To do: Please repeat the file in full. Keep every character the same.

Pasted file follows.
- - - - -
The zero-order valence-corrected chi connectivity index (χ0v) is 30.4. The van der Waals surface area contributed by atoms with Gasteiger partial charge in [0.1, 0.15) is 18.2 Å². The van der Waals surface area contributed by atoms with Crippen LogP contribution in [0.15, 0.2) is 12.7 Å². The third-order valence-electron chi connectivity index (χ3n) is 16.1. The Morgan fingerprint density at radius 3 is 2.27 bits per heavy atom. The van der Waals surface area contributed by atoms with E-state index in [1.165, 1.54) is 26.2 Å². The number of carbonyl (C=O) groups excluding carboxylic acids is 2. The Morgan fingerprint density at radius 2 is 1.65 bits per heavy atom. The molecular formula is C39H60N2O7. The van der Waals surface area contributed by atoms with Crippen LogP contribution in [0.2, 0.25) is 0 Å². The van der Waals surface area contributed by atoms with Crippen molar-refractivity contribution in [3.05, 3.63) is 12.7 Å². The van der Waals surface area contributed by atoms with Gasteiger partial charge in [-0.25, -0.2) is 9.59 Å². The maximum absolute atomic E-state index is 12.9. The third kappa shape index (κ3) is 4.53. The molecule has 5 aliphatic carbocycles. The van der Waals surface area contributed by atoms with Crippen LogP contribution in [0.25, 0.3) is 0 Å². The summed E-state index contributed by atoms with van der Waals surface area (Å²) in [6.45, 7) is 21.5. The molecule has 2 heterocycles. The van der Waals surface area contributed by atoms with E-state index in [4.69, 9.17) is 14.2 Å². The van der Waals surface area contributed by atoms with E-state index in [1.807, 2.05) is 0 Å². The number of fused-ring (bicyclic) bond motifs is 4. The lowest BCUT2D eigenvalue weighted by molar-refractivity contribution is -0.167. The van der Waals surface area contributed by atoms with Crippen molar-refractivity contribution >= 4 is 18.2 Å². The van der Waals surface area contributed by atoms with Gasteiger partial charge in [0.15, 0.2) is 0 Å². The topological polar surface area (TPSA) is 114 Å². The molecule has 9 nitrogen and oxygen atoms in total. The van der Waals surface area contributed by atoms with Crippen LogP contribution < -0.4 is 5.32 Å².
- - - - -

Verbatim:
The zero-order valence-corrected chi connectivity index (χ0v) is 30.4. The van der Waals surface area contributed by atoms with Gasteiger partial charge in [0.1, 0.15) is 18.2 Å². The van der Waals surface area contributed by atoms with Crippen LogP contribution in [0.15, 0.2) is 12.7 Å². The third-order valence-electron chi connectivity index (χ3n) is 16.1. The Morgan fingerprint density at radius 3 is 2.27 bits per heavy atom. The van der Waals surface area contributed by atoms with E-state index in [1.165, 1.54) is 26.2 Å². The number of carbonyl (C=O) groups excluding carboxylic acids is 2. The Morgan fingerprint density at radius 2 is 1.65 bits per heavy atom. The molecular formula is C39H60N2O7. The van der Waals surface area contributed by atoms with Crippen LogP contribution in [0.2, 0.25) is 0 Å². The van der Waals surface area contributed by atoms with Crippen molar-refractivity contribution in [3.05, 3.63) is 12.7 Å². The van der Waals surface area contributed by atoms with Gasteiger partial charge in [-0.25, -0.2) is 9.59 Å². The maximum absolute atomic E-state index is 12.9. The third kappa shape index (κ3) is 4.53. The molecule has 5 aliphatic carbocycles. The van der Waals surface area contributed by atoms with Crippen LogP contribution in [0.25, 0.3) is 0 Å². The summed E-state index contributed by atoms with van der Waals surface area (Å²) in [6.45, 7) is 21.5. The molecule has 2 heterocycles. The van der Waals surface area contributed by atoms with E-state index in [4.69, 9.17) is 14.2 Å². The van der Waals surface area contributed by atoms with E-state index in [1.807, 2.05) is 0 Å². The number of fused-ring (bicyclic) bond motifs is 4. The lowest BCUT2D eigenvalue weighted by molar-refractivity contribution is -0.167. The van der Waals surface area contributed by atoms with Crippen molar-refractivity contribution >= 4 is 18.2 Å². The van der Waals surface area contributed by atoms with Gasteiger partial charge in [0.15, 0.2) is 0 Å². The topological polar surface area (TPSA) is 114 Å². The molecule has 9 nitrogen and oxygen atoms in total. The van der Waals surface area contributed by atoms with Crippen LogP contribution < -0.4 is 5.32 Å².